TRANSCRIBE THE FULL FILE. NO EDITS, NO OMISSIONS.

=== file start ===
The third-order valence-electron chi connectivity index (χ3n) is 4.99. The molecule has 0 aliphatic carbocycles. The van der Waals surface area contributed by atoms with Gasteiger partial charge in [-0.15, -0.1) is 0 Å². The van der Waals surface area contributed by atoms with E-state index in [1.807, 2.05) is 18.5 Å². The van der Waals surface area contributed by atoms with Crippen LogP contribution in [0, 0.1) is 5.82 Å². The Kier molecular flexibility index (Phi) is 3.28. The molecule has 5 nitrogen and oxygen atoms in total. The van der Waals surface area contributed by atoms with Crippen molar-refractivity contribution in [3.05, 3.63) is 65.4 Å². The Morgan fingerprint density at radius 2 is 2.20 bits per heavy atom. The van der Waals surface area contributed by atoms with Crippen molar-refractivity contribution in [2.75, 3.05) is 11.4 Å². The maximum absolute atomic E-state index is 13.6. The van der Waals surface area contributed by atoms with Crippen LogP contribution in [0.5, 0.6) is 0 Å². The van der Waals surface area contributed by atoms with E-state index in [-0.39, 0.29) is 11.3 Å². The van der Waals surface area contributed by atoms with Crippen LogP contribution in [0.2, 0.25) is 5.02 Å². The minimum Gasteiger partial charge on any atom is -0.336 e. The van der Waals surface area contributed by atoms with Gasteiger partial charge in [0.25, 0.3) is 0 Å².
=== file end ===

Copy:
The third-order valence-electron chi connectivity index (χ3n) is 4.99. The molecule has 0 aliphatic carbocycles. The van der Waals surface area contributed by atoms with Gasteiger partial charge in [-0.15, -0.1) is 0 Å². The van der Waals surface area contributed by atoms with E-state index in [1.807, 2.05) is 18.5 Å². The van der Waals surface area contributed by atoms with Crippen LogP contribution in [0, 0.1) is 5.82 Å². The Kier molecular flexibility index (Phi) is 3.28. The molecule has 5 nitrogen and oxygen atoms in total. The van der Waals surface area contributed by atoms with Crippen molar-refractivity contribution in [3.05, 3.63) is 65.4 Å². The Morgan fingerprint density at radius 2 is 2.20 bits per heavy atom. The van der Waals surface area contributed by atoms with Crippen molar-refractivity contribution in [2.75, 3.05) is 11.4 Å². The maximum absolute atomic E-state index is 13.6. The van der Waals surface area contributed by atoms with Crippen LogP contribution in [0.5, 0.6) is 0 Å². The van der Waals surface area contributed by atoms with E-state index in [-0.39, 0.29) is 11.3 Å². The van der Waals surface area contributed by atoms with Crippen LogP contribution in [0.2, 0.25) is 5.02 Å². The minimum Gasteiger partial charge on any atom is -0.336 e. The van der Waals surface area contributed by atoms with Gasteiger partial charge in [0.25, 0.3) is 0 Å².